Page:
Place the chocolate chips in a microwave-safe bowl. Heat in 30-second increments, stirring every 30 seconds, until chocolate is melted. Set aside to cool to room temperature.
In a small saucepan, combine flour, cocoa powder, sugar and milk. Whisk to combine. Bring to a simmer over medium heat. Simmer for 3-5 minutes, whisking frequently, until thickened. You're looking for a pudding-like consistency.
Remove from heat and use a fine mesh strainer to strain the mixture into another bowl (use the back of a wooden spoon to press it through the strainer).
Cool completely in refrigerator or freezer.
In a mixer, beat butter on medium-high speed until fluffy, about 2 minutes. Turn mixer off and add the cooled flour mixture. Beat until fluffy, about 2 minutes, scraping down the sides of the bowl as necessary. Add the melted chocolate chips and beat until smooth and fluffy, about another 2 minutes.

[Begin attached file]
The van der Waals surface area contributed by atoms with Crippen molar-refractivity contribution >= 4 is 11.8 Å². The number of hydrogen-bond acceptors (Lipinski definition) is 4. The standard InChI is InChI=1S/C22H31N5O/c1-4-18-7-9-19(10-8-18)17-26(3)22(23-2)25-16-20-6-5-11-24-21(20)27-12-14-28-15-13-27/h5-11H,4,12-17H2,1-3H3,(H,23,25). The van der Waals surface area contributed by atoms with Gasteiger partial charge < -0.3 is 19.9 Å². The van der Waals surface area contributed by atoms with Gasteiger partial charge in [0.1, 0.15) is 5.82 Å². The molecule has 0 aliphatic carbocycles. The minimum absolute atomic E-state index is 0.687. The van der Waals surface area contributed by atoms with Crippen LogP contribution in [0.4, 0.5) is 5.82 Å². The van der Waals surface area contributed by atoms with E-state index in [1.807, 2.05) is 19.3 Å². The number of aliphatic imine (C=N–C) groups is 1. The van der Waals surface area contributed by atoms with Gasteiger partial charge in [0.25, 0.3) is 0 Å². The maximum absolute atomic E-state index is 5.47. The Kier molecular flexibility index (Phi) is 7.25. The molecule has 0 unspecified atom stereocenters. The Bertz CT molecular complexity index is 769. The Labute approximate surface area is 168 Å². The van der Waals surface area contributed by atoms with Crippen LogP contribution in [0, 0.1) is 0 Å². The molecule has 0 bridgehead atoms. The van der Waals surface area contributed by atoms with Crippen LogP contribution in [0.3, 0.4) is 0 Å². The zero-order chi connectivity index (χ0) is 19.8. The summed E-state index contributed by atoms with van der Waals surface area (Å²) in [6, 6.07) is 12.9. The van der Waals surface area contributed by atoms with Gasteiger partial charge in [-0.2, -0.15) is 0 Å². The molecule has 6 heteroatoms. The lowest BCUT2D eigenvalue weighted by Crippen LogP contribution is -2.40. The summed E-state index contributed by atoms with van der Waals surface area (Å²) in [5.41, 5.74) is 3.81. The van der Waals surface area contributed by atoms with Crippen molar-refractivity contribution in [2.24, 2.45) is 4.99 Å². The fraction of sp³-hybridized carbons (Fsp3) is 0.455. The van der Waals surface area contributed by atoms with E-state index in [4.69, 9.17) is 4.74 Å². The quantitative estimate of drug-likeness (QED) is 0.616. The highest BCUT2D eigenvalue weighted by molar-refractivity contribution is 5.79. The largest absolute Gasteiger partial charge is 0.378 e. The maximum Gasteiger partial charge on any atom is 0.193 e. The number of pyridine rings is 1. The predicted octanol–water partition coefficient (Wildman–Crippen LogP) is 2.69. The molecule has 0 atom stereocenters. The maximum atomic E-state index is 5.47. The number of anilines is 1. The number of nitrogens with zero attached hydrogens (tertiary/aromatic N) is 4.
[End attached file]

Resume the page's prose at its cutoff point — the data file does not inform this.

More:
Note: If you have leftover frosting, store in refrigerator. Bring to room temperature and re-beat before using.
This recipe makes enough for one cake or 24 cupcakes.
Thanks to Charmagne Carey for providing the dash at the end of today's column. "When making meatballs, lay out a piece of waxed paper, top with the meat mixture and another piece of waxed paper. Pat and shape the meat into a squarish shape. Remove the top sheet and divide meat with a butter knife into even pieces, as you would slice a pan of brownies. Each piece will be uniform in size and can be rolled into the classic meatball.
"Also, don't throw away old bowl scrapers. They help feed the garbage disposal while your hands stay clean."
It's quitting time, and so let's, but just for now.